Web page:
If you ain’t got religion, you got Denny’s. Hear me out. Church, at its best, is a fortress of folks who care about you in an otherwise blasé world. Similarly, Denny’s is a bastion of community open to dang near everyone. Both attempt to wipe your worries away, for the hour or so that you’re there, while getting a little money outta ya.
Hell, I want your money, too. Or at least I used to. I worked at Denny’s, that King of all-American diners (only rivaled by Waffle House), for six years from high school through a smidge of college. It was a phenomenal experience that taught me a high-level of organization in a fast-paced environment and, when I worked graveyard shift, I felt like I was swaggering into a Tom Waits song. The only downside were the jackasses who thought they were so original by making a joke
Never been to a diner in the wee hours? Hey, I ain’t judging. Means you probably sleep better than me. But you’re missing out. There’s a sense of community, a civility of service, and a slash of the extraordinary that happens in the early morning hours at places like Denny’s.
Cheap coffee and seasoned fries, my perfect midnight meal on Saturday in Durango. I was in Nick’s section at Denny’s. He’s a tall, slim fella who was working the 10 p.m. to 4:30 a.m. shift. He was kind enough to spend his break talking with me about late-night diner life.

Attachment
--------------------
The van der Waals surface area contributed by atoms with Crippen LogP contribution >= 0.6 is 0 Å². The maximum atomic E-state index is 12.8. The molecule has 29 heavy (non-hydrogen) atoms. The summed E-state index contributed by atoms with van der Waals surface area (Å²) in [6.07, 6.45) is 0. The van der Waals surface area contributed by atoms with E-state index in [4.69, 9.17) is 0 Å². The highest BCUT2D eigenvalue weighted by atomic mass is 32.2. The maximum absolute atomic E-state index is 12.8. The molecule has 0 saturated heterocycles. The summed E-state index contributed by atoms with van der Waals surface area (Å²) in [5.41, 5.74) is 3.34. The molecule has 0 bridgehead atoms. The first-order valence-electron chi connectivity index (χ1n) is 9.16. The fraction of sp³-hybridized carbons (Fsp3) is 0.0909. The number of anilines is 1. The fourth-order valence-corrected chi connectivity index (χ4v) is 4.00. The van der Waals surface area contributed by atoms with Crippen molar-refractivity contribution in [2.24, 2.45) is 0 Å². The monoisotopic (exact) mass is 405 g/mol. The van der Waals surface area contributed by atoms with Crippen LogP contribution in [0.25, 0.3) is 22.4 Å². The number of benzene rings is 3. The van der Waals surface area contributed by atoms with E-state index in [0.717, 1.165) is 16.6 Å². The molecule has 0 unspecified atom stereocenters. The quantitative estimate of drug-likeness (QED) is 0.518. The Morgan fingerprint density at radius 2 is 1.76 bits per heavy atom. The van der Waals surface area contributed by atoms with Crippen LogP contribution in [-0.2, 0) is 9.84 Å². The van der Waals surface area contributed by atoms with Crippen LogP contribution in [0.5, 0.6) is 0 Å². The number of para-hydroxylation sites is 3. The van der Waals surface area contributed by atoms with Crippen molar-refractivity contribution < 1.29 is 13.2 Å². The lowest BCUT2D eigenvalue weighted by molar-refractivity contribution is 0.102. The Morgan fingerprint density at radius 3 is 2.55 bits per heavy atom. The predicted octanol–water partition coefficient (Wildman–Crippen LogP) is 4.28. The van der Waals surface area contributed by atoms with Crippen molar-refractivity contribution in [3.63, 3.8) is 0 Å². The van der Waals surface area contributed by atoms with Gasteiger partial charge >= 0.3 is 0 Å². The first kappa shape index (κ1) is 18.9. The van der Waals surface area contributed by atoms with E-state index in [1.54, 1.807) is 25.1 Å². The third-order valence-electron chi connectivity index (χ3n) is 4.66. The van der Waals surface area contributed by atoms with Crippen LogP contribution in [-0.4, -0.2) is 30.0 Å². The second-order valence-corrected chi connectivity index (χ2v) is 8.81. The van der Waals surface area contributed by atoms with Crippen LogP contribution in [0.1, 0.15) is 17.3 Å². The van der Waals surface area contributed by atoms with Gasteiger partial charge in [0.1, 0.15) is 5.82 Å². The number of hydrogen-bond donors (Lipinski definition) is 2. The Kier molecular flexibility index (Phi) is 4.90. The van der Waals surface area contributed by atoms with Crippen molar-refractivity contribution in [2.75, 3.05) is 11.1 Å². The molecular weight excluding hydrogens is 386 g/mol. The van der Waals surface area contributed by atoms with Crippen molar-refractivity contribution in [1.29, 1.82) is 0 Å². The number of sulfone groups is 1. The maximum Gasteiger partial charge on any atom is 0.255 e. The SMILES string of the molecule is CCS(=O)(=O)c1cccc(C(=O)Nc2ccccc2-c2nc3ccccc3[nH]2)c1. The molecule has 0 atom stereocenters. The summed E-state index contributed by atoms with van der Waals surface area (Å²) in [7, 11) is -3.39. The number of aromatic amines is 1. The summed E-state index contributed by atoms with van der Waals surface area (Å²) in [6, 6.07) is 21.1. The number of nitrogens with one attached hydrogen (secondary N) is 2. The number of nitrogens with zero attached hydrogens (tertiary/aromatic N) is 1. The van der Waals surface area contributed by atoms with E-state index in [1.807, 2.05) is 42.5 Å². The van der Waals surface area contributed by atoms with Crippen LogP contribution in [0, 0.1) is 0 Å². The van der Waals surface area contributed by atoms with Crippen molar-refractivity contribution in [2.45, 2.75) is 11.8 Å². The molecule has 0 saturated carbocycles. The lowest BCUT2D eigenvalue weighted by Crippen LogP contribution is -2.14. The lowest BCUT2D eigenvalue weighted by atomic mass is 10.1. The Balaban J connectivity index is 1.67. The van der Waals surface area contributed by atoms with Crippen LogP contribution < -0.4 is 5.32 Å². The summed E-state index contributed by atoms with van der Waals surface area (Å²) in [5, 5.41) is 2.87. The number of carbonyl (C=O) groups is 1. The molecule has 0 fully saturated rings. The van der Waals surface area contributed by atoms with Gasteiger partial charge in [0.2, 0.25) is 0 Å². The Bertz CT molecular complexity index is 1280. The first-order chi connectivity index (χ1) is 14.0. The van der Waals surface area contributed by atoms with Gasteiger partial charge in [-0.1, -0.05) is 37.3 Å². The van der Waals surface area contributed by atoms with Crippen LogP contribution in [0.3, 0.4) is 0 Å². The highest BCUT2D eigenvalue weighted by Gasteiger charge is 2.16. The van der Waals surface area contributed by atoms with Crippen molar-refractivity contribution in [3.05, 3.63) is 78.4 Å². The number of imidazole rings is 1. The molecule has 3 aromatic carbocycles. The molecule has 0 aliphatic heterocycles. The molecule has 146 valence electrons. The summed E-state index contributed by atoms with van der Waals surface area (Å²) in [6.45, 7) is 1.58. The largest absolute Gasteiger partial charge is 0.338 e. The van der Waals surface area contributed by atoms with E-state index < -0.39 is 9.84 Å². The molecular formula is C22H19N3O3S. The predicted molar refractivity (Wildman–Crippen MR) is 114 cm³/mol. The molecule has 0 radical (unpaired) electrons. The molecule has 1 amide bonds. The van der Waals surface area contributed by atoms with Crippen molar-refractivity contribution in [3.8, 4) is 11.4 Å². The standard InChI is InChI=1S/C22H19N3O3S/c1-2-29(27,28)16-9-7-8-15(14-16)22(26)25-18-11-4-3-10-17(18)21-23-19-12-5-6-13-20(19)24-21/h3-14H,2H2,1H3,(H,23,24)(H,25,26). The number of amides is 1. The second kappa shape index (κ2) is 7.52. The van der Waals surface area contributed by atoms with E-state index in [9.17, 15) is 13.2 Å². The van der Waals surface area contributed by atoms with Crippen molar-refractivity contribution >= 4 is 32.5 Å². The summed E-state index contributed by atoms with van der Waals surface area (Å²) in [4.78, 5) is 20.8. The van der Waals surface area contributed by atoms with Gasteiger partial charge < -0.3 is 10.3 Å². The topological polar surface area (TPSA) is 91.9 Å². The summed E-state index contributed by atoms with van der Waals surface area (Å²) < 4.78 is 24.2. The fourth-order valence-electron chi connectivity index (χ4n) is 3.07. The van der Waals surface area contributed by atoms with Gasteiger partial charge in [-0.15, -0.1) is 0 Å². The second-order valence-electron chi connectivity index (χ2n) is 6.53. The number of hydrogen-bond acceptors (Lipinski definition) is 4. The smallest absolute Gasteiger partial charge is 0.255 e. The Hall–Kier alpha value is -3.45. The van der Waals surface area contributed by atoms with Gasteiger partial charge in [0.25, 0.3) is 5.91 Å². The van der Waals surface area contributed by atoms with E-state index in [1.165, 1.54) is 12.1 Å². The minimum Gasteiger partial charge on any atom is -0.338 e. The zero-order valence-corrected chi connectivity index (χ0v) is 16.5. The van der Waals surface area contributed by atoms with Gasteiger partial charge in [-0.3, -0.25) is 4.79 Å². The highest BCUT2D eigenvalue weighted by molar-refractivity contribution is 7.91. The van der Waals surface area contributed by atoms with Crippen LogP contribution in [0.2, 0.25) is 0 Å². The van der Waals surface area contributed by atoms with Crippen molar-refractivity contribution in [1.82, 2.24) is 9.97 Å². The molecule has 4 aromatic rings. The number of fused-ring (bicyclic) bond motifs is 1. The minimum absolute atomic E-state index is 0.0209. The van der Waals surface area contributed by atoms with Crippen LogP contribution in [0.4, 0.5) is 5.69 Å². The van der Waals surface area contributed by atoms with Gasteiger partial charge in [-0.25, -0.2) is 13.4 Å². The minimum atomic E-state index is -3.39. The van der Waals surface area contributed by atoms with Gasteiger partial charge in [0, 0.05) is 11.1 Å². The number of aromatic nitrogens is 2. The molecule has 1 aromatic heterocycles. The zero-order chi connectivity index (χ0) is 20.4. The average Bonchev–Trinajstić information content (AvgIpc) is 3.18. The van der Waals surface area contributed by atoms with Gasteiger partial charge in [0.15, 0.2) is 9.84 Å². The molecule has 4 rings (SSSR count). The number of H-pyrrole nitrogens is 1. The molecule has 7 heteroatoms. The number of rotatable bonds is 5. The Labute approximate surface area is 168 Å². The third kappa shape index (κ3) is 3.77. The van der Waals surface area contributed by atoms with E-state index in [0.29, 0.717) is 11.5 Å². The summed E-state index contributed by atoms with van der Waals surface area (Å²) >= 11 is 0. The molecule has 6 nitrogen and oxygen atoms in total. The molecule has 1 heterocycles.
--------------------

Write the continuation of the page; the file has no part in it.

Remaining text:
When do y’all get busy around here? At about 1:20 [a.m.]. Last call for alcohol is at 1:45. Pisses some people off, so they leave and come here. Always in a big flock.
Folks can get kind of wild in the middle of the night, even if they haven’t been drinking. What kinda stuff do you see? Depends on the night, you can usually feel it. There’s a certain energy in the restaurant. Right now, it’s OK. It feels OK.
Occasionally, you’ll get the couple who comes in all drunk and horny and they’ll be in the back, in the booth in the corner, thinking they can get away with something.
Then you get the drunks – usually girls – whose inhibitions are down and the clothes start falling off. That actually happens very rarely. Usually Snowdown, New Year’s Eve, or Halloween.
Any fights? I’ve only seen a few fights. Mama, the manager, she makes sure they don’t happen. She has this place on lockdown. But there’s always the few stragglers you can’t control. The second she gets a hold of them, they’re gone. Usually just for the night. If you’re in that mood, you’re going to stay in that mood. Sleep on it.
I almost got into a fight on Halloween. I was in Section 1, by the door. The amount of people crushed in, I couldn’t serve the first three tables. Then people sat down at a table without going through the proper channels to get it. I told them, “You gotta get up and wait your turn.” The guy had a mouth on him and wasn’t having politeness. I don’t like to get in fights, but I’ve been in prison and I understand the respect thing that goes with it, but I don’t play that. Just respect everybody, there are people who were waiting before you. You didn’t earn this space. Get up.